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Ski Bum

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  1. With a screen name like Quadraphonic, I figured you would be familiar with other old school approaches too! I just mentioned it as an alternative to four speaker stereo that wouldn't require more kit.
  2. You could *probably* do a ghetto Hafler setup. (Probably, because of the McIntosh amp. It can be done with most typical ss a/b amps, unsure if it would with the Mac.)
  3. Couple thoughts... Your room won't allow the sort of boundary reinforcement for the bass (due to the doorway recess on the left and hallway behind the right), so not surprised about their mid-centric presentation. Don't be afraid to use some sort of eq to taste. The added weight on the passive will reduce it's resonance frequency. This will result in a shallower roll off, and smear out the band where the pr supports the active driver, so may pay dividends as far as room gain and reduced cone motion. (Crudely, it's like going from a typical reflex alignment to something closer to aperiodic loading with a low-tuned variovent.) The risk is associated with exceeding woofer xmax. The woofer and pr decouple at a an even lower frequency than stock due to the added weight on the pr. Woofer excursion may increase at it's resonance freq (would have to model the driver, box, and lower tuned pr to know the specifics) but it would likely require drunkard-style use of the volume knob to put them at risk. The refinished cabs look pretty good!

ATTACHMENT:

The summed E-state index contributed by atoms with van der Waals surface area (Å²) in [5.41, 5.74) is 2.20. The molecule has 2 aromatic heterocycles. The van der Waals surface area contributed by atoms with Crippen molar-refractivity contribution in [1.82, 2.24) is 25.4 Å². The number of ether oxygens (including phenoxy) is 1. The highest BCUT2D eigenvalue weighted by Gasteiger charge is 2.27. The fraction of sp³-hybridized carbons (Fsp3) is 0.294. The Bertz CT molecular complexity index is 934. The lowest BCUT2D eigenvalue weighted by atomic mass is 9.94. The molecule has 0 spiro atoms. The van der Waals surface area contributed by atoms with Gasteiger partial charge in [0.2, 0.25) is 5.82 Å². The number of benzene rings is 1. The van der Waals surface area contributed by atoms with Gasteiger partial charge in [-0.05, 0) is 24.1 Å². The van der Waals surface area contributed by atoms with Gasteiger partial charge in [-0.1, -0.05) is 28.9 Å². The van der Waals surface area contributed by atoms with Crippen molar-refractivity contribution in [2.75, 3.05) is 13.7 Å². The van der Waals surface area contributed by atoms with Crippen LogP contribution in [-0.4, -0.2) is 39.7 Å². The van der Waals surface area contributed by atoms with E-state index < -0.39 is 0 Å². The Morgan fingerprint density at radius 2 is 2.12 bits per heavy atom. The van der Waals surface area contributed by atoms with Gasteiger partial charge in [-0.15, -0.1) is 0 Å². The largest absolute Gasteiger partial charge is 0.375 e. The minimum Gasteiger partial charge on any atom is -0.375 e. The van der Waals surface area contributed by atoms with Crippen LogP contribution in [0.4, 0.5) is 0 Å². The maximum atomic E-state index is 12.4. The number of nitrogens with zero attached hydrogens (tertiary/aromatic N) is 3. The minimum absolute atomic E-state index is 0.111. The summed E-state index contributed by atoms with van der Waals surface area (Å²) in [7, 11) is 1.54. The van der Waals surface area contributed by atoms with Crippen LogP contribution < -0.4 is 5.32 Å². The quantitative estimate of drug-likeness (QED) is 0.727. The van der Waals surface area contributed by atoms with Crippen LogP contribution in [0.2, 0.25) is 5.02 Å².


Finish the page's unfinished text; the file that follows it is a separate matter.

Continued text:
4. A larger and more stable sweet zone can be achieved via time/intensity trading. Toe the speakers in such that their direct axis cross well in front of the main listening position. Give it a try and report back.
  5. Yes, you can put them on stands. Yes, it will adversely affect bass, as they won't be directly coupled to the floor. (Linkwitz transform type bass eq fixes it right up.)
  6. The higher end Yamahas lack the variable loudness control that a few of their lower tier still has. I've always found it to be quite useful, particularly for Heritage models, which seem to be voiced at loud levels, where my preferred listening levels are considerably lower, where lower sensitivity to extreme frequencies come into play. When the fancy, expensive AVR decided to bake it's hdmi board to a dysfunctional crisp, I threw in an old Yamaha stereo receiver so we at least had music and sound for the boob tube. Had been using Audyssey DynamicEQ, their version of variable loudness eq. I immediately came to appreciate the relative simplicity, versatility, and effectiveness of Yamaha's old fashioned approach.
  7. Get something with tone controls perhaps? Yamaha stereo gear has useful tone and variable loudness controls. Prolly more reliable than the boutique stuff too.
  8. Ideally, your L, C, and R should be identical. The KEF center, by virtue of it's coax design, is more of an ideal match to your mains and less of a compromise than a horizontal two way Klipsch center. Maybe try goosing the center channel a few db before spending big bucks on a speaker upgrade. Unless the KEFs are distorting, increasing the center channel should help increase speech intelligibility. Could also be diffraction from poor placement. You don't have the center recessed into a cubby in an entertainment center, do you?